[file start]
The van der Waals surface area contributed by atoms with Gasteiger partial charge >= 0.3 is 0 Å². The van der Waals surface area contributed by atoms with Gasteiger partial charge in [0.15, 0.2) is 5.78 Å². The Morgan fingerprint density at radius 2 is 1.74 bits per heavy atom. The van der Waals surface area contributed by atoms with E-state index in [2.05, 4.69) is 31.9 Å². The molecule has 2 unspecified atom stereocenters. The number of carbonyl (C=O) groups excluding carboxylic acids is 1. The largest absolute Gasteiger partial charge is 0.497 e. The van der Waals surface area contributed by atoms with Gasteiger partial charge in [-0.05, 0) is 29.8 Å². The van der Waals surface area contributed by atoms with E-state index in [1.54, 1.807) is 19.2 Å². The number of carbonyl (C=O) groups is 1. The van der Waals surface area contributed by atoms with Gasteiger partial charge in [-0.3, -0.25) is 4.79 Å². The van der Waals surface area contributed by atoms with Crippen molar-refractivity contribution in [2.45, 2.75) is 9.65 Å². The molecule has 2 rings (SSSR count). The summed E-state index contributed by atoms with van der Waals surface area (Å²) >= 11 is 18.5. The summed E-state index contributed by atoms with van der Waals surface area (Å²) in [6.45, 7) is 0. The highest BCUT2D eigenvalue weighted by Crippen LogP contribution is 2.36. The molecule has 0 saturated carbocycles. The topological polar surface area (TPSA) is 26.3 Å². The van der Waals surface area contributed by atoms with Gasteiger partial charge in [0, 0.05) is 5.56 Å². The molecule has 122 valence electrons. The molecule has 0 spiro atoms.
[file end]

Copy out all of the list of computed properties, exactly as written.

The van der Waals surface area contributed by atoms with Gasteiger partial charge >= 0.3 is 0 Å². The van der Waals surface area contributed by atoms with Gasteiger partial charge in [0.15, 0.2) is 5.78 Å². The Morgan fingerprint density at radius 2 is 1.74 bits per heavy atom. The van der Waals surface area contributed by atoms with E-state index in [2.05, 4.69) is 31.9 Å². The molecule has 2 unspecified atom stereocenters. The number of carbonyl (C=O) groups excluding carboxylic acids is 1. The largest absolute Gasteiger partial charge is 0.497 e. The van der Waals surface area contributed by atoms with Gasteiger partial charge in [-0.05, 0) is 29.8 Å². The van der Waals surface area contributed by atoms with E-state index in [1.54, 1.807) is 19.2 Å². The number of carbonyl (C=O) groups is 1. The van der Waals surface area contributed by atoms with Gasteiger partial charge in [-0.3, -0.25) is 4.79 Å². The van der Waals surface area contributed by atoms with Crippen molar-refractivity contribution in [2.45, 2.75) is 9.65 Å². The molecule has 2 rings (SSSR count). The summed E-state index contributed by atoms with van der Waals surface area (Å²) >= 11 is 18.5. The summed E-state index contributed by atoms with van der Waals surface area (Å²) in [6.45, 7) is 0. The highest BCUT2D eigenvalue weighted by Crippen LogP contribution is 2.36. The molecule has 0 saturated carbocycles. The topological polar surface area (TPSA) is 26.3 Å². The van der Waals surface area contributed by atoms with Gasteiger partial charge in [0, 0.05) is 5.56 Å². The molecule has 122 valence electrons. The molecule has 0 spiro atoms.